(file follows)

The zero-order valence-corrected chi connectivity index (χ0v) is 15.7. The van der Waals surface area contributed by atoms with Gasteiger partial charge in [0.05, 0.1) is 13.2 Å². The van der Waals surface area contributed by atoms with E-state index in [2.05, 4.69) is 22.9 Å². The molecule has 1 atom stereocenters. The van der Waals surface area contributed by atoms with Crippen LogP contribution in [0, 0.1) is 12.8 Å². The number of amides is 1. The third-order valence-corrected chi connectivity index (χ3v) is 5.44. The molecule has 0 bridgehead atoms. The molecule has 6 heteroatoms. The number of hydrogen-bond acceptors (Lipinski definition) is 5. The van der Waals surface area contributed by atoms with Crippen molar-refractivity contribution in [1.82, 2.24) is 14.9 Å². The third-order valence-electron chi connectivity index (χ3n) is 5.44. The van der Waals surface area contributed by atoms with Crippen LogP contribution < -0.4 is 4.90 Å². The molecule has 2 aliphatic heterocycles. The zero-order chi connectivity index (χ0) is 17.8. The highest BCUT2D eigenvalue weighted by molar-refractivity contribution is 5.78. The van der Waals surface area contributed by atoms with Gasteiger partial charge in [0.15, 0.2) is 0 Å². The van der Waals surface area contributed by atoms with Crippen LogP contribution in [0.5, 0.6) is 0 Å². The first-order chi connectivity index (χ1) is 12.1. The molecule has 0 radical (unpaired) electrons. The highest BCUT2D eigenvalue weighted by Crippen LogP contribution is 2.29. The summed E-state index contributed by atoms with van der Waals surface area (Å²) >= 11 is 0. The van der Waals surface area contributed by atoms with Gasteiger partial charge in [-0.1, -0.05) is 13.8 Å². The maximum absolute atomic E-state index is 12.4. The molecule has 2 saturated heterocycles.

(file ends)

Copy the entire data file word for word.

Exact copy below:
The zero-order valence-corrected chi connectivity index (χ0v) is 15.7. The van der Waals surface area contributed by atoms with Gasteiger partial charge in [0.05, 0.1) is 13.2 Å². The van der Waals surface area contributed by atoms with E-state index in [2.05, 4.69) is 22.9 Å². The molecule has 1 atom stereocenters. The van der Waals surface area contributed by atoms with Crippen LogP contribution in [0, 0.1) is 12.8 Å². The number of amides is 1. The third-order valence-corrected chi connectivity index (χ3v) is 5.44. The molecule has 0 bridgehead atoms. The molecule has 6 heteroatoms. The number of hydrogen-bond acceptors (Lipinski definition) is 5. The van der Waals surface area contributed by atoms with Crippen molar-refractivity contribution in [1.82, 2.24) is 14.9 Å². The third-order valence-electron chi connectivity index (χ3n) is 5.44. The van der Waals surface area contributed by atoms with Crippen LogP contribution < -0.4 is 4.90 Å². The molecule has 2 aliphatic heterocycles. The zero-order chi connectivity index (χ0) is 17.8. The highest BCUT2D eigenvalue weighted by molar-refractivity contribution is 5.78. The van der Waals surface area contributed by atoms with Gasteiger partial charge in [0.15, 0.2) is 0 Å². The van der Waals surface area contributed by atoms with Crippen LogP contribution in [0.5, 0.6) is 0 Å². The first-order chi connectivity index (χ1) is 12.1. The molecule has 0 radical (unpaired) electrons. The highest BCUT2D eigenvalue weighted by Crippen LogP contribution is 2.29. The summed E-state index contributed by atoms with van der Waals surface area (Å²) >= 11 is 0. The van der Waals surface area contributed by atoms with Gasteiger partial charge in [-0.1, -0.05) is 13.8 Å². The maximum absolute atomic E-state index is 12.4. The molecule has 2 saturated heterocycles.